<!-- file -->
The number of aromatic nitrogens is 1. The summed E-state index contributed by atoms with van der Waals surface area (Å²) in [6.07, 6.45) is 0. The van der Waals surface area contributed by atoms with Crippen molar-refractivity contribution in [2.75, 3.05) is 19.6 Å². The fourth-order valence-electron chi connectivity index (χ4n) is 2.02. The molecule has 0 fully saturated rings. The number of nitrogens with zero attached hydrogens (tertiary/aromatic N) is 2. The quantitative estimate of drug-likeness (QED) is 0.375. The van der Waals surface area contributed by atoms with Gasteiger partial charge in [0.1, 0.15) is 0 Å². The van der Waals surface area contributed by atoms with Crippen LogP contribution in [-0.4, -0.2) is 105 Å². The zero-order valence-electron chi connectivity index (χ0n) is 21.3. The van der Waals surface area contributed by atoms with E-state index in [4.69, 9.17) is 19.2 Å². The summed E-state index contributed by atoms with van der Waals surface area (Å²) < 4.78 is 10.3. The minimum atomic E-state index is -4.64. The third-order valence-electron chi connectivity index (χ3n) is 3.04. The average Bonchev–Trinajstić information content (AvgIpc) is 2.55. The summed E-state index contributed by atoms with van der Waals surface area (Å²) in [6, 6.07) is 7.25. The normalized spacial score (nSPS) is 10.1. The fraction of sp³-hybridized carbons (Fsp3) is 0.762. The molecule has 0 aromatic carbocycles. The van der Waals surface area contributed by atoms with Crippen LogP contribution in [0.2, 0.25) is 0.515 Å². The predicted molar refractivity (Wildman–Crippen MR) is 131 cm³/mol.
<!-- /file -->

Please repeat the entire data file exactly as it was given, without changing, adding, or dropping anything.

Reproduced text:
The number of aromatic nitrogens is 1. The summed E-state index contributed by atoms with van der Waals surface area (Å²) in [6.07, 6.45) is 0. The van der Waals surface area contributed by atoms with Crippen molar-refractivity contribution in [2.75, 3.05) is 19.6 Å². The fourth-order valence-electron chi connectivity index (χ4n) is 2.02. The molecule has 0 fully saturated rings. The number of nitrogens with zero attached hydrogens (tertiary/aromatic N) is 2. The quantitative estimate of drug-likeness (QED) is 0.375. The van der Waals surface area contributed by atoms with Gasteiger partial charge in [0.1, 0.15) is 0 Å². The van der Waals surface area contributed by atoms with Crippen LogP contribution in [-0.4, -0.2) is 105 Å². The zero-order valence-electron chi connectivity index (χ0n) is 21.3. The van der Waals surface area contributed by atoms with E-state index in [4.69, 9.17) is 19.2 Å². The summed E-state index contributed by atoms with van der Waals surface area (Å²) < 4.78 is 10.3. The minimum atomic E-state index is -4.64. The third-order valence-electron chi connectivity index (χ3n) is 3.04. The average Bonchev–Trinajstić information content (AvgIpc) is 2.55. The summed E-state index contributed by atoms with van der Waals surface area (Å²) in [6, 6.07) is 7.25. The normalized spacial score (nSPS) is 10.1. The fraction of sp³-hybridized carbons (Fsp3) is 0.762. The molecule has 0 aromatic carbocycles. The van der Waals surface area contributed by atoms with Crippen LogP contribution in [0.2, 0.25) is 0.515 Å². The predicted molar refractivity (Wildman–Crippen MR) is 131 cm³/mol.